Get answers to your heart disease prevention questions.
The tumor must be surgically removed. Some patients will also need their mitral valve replaced. This can be done during the same surgery.
Myxomas may come back if surgery did not remove all of the tumor cells.
Although a myxoma is not cancer, complications are common. Untreated, a myxoma can lead to an embolism (tumor cells breaking off and traveling with the bloodstream), which can block blood flow or cause the myxoma to grow in another part of the body. Myxoma fragments can move to the brain, eye, or limbs.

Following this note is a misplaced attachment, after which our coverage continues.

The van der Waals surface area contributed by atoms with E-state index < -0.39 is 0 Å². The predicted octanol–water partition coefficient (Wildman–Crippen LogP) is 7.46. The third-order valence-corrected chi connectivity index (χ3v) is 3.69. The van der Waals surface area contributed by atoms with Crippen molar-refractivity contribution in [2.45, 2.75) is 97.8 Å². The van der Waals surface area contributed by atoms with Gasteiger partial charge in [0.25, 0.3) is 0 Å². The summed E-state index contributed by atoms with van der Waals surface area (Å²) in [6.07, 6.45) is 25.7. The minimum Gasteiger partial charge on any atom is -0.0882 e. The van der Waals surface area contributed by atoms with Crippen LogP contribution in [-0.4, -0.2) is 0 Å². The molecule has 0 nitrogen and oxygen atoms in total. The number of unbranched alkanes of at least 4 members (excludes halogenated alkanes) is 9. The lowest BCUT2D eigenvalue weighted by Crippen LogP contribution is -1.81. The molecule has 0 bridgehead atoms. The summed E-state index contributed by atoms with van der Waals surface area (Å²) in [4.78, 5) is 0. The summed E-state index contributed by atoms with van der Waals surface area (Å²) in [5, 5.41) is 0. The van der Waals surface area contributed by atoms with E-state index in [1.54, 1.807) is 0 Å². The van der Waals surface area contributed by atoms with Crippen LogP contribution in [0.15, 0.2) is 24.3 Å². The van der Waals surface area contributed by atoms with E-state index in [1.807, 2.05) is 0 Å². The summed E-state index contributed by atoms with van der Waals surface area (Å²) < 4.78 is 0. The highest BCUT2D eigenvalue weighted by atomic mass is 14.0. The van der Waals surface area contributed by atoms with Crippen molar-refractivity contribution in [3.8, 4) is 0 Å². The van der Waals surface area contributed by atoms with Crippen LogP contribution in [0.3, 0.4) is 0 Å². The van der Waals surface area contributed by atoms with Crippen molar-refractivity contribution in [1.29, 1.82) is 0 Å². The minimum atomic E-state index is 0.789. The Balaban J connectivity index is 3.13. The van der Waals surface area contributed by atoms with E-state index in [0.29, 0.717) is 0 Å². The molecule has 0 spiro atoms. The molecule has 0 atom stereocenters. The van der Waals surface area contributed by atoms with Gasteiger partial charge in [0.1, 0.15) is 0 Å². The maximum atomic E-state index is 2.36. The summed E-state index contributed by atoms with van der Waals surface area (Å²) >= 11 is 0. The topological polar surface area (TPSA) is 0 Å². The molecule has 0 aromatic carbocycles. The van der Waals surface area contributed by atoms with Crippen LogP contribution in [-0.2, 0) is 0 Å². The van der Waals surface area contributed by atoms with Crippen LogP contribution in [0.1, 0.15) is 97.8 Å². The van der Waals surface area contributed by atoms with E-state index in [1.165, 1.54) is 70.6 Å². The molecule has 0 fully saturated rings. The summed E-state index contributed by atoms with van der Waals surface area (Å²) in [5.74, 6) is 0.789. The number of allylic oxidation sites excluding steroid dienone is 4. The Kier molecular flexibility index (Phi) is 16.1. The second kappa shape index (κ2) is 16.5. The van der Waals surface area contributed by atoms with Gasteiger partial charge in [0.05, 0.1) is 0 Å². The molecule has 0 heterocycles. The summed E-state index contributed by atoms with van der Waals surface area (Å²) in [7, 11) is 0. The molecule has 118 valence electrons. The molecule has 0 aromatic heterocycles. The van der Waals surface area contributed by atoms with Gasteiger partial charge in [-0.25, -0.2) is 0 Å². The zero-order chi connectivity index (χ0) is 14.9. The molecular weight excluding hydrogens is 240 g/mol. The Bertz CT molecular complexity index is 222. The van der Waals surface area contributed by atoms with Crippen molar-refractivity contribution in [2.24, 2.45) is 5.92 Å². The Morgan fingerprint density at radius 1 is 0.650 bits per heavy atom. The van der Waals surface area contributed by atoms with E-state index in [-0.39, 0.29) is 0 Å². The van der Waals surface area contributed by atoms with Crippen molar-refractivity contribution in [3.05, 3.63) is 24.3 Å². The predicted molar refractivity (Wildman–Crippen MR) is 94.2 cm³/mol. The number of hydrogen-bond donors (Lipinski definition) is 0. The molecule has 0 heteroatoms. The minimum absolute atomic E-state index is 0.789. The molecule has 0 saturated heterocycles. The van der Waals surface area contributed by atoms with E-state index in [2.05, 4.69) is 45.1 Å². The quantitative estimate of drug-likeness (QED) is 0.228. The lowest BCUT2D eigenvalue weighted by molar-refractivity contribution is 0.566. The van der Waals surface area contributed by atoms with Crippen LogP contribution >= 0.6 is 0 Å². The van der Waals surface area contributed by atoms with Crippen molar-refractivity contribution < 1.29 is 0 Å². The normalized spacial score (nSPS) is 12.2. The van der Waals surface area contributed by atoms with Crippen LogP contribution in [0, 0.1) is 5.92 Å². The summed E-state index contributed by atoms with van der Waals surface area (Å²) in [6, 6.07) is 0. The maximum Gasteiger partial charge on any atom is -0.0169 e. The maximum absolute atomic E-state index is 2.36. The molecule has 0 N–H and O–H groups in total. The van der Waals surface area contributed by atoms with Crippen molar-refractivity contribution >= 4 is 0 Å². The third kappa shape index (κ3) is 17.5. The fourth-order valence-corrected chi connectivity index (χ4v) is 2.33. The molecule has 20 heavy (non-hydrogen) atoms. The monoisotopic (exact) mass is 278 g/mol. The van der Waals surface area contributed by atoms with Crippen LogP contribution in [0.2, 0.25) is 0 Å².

If the tumor grows inside the heart, it can block blood flow through the mitral valve and cause symptoms of mitral stenosis. This may require emergency surgery to prevent sudden death.
Tell your health care provider if there is any family history of myxomas or if you have symptoms of atrial myxoma.
© 2011 University of Maryland Medical Center (UMMC). All rights reserved.
UMMC is a member of the University of Maryland Medical System,
22 S. Greene Street, Baltimore, MD 21201. TDD: 1-800-735-2258 or 1.866.408.6885